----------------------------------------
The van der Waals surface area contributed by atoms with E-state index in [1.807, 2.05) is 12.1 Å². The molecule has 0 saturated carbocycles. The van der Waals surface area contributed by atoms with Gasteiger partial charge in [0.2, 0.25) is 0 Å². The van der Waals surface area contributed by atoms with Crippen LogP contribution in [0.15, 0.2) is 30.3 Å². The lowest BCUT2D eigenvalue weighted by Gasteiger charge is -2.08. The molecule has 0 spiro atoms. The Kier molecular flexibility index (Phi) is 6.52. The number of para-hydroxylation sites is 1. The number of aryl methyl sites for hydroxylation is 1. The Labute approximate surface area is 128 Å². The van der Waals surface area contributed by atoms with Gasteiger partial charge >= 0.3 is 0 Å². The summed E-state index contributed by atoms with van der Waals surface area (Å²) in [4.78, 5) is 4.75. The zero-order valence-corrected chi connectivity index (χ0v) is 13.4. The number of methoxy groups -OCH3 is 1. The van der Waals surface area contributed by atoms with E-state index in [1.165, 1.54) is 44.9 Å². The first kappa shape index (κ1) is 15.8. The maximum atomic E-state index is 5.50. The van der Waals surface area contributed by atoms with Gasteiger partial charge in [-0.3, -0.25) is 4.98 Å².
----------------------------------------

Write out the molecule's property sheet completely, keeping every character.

The van der Waals surface area contributed by atoms with E-state index in [1.807, 2.05) is 12.1 Å². The molecule has 0 saturated carbocycles. The van der Waals surface area contributed by atoms with Gasteiger partial charge in [0.2, 0.25) is 0 Å². The van der Waals surface area contributed by atoms with Crippen LogP contribution in [0.15, 0.2) is 30.3 Å². The lowest BCUT2D eigenvalue weighted by Gasteiger charge is -2.08. The molecule has 0 spiro atoms. The Kier molecular flexibility index (Phi) is 6.52. The number of para-hydroxylation sites is 1. The number of aryl methyl sites for hydroxylation is 1. The Labute approximate surface area is 128 Å². The van der Waals surface area contributed by atoms with Gasteiger partial charge >= 0.3 is 0 Å². The summed E-state index contributed by atoms with van der Waals surface area (Å²) in [4.78, 5) is 4.75. The zero-order valence-corrected chi connectivity index (χ0v) is 13.4. The number of methoxy groups -OCH3 is 1. The van der Waals surface area contributed by atoms with E-state index in [1.165, 1.54) is 44.9 Å². The first kappa shape index (κ1) is 15.8. The maximum atomic E-state index is 5.50. The van der Waals surface area contributed by atoms with Gasteiger partial charge in [-0.3, -0.25) is 4.98 Å².